Interpretation: Among this population, a little more than 4% were teacher-researchers in higher education, while this group makes up less than 1% of the population of France or Île-de-France.€
Technical note: **under “artistic professions”, we grouped together the following professions and socio-professional categories (PCS): “fine artists” (354a), “music and song artists” (354b), “dramatic artists” (354c), “dance, circus, and various performance artists” (354d), “art professors (outside school establishments)” (354g), as well as “artistic and technical-artistic managers of audiovisual and performance production” (PCS 353c). “Journalists” included the PCS categories “journalists (including editors-in-chief)” (352a) and “newspaper editors, managing editors, and publishing directors (literary, musical, audiovisual)” (PCS 353a).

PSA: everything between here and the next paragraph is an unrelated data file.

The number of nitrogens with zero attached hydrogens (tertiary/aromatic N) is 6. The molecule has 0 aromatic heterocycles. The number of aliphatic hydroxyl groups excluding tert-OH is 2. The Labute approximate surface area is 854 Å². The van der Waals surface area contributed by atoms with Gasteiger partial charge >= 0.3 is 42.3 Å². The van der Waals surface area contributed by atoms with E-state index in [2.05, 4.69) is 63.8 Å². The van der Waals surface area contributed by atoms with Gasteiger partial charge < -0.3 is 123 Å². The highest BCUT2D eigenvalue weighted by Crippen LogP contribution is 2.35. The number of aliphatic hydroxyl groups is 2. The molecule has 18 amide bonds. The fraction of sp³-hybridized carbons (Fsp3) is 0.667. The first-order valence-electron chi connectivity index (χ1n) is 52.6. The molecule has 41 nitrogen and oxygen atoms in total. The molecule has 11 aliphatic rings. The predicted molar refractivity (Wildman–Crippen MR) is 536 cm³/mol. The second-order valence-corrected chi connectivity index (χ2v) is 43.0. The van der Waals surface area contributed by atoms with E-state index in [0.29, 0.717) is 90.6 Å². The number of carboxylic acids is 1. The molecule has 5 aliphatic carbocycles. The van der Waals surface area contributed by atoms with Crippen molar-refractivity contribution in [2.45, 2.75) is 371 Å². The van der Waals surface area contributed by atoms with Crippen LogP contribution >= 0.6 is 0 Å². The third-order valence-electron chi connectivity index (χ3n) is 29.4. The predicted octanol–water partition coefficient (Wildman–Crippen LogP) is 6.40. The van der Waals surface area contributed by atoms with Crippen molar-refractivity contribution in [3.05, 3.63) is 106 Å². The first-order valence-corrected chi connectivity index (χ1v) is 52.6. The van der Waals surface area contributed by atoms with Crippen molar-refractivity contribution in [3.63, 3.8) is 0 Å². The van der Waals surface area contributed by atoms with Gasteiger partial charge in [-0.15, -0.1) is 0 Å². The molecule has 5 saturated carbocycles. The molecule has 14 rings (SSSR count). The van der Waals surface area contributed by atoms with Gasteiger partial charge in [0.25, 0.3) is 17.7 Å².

Source: Nuit Debout survey (2016) and FQP survey (2015).

Image 2. Example of Spontaneous Demands: The Problem of Living Conditions

Figure 5

Image 2. Example of Spontaneous Demands: The Problem of Living Conditions

Photo: Pierre Blavier, Place de la République, Sunday, 10 April 2016.

Nuit Debout, a Movement of the Declassed?

19In this context, these elements of sociography led us to introduce the perspective of declassing as a way to explain, at least in part, this paradoxical sociological composition. This concept forms part of a long tradition of research on the propensity of the declassed [29] to protest in relation to the precarization of the job market, particularly among young graduates in France but also in other countries that have experienced a major expansion of education. [30] It relates to the Anglo-American notion of “overeducation”, or the increase in the number of people with “too many qualifications” compared to the job openings available after graduating, and brews a sense of frustration that may lead to revolt. [31] Thus, revolutions like those in England in the seventeenth century [32] or more recently in Tunisia (2011) took place in situations characterized by a strong imbalance between qualifications and the job market. [33] The collision between a context of recession and several decades of academic expansion may therefore have contributed to Nuit Debout.